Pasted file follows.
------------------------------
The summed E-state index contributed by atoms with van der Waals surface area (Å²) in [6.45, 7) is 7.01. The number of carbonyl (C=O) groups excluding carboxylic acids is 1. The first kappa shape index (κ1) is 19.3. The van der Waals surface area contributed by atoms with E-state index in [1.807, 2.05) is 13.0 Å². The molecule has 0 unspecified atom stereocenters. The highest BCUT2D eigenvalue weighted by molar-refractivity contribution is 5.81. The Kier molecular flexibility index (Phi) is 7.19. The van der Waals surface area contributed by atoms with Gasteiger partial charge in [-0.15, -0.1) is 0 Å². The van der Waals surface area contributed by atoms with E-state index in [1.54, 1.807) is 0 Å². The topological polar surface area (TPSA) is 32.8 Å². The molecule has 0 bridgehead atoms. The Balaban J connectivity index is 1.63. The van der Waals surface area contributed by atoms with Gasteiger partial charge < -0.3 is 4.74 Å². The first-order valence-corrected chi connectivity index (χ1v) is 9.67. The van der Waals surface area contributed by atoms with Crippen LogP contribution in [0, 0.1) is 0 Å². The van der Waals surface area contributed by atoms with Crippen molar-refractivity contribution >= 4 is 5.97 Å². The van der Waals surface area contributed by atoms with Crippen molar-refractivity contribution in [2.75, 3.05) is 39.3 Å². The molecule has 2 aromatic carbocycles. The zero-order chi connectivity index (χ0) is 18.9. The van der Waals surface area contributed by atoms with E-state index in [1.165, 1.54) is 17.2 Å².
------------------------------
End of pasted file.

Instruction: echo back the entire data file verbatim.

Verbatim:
The summed E-state index contributed by atoms with van der Waals surface area (Å²) in [6.45, 7) is 7.01. The number of carbonyl (C=O) groups excluding carboxylic acids is 1. The first kappa shape index (κ1) is 19.3. The van der Waals surface area contributed by atoms with E-state index in [1.807, 2.05) is 13.0 Å². The molecule has 0 unspecified atom stereocenters. The highest BCUT2D eigenvalue weighted by molar-refractivity contribution is 5.81. The Kier molecular flexibility index (Phi) is 7.19. The van der Waals surface area contributed by atoms with Gasteiger partial charge in [-0.15, -0.1) is 0 Å². The van der Waals surface area contributed by atoms with E-state index in [1.54, 1.807) is 0 Å². The topological polar surface area (TPSA) is 32.8 Å². The molecule has 0 bridgehead atoms. The Balaban J connectivity index is 1.63. The van der Waals surface area contributed by atoms with Gasteiger partial charge < -0.3 is 4.74 Å². The first-order valence-corrected chi connectivity index (χ1v) is 9.67. The van der Waals surface area contributed by atoms with Crippen LogP contribution in [0, 0.1) is 0 Å². The van der Waals surface area contributed by atoms with Crippen molar-refractivity contribution >= 4 is 5.97 Å². The van der Waals surface area contributed by atoms with Crippen molar-refractivity contribution in [2.75, 3.05) is 39.3 Å². The molecule has 2 aromatic carbocycles. The zero-order chi connectivity index (χ0) is 18.9. The van der Waals surface area contributed by atoms with E-state index in [1.165, 1.54) is 17.2 Å².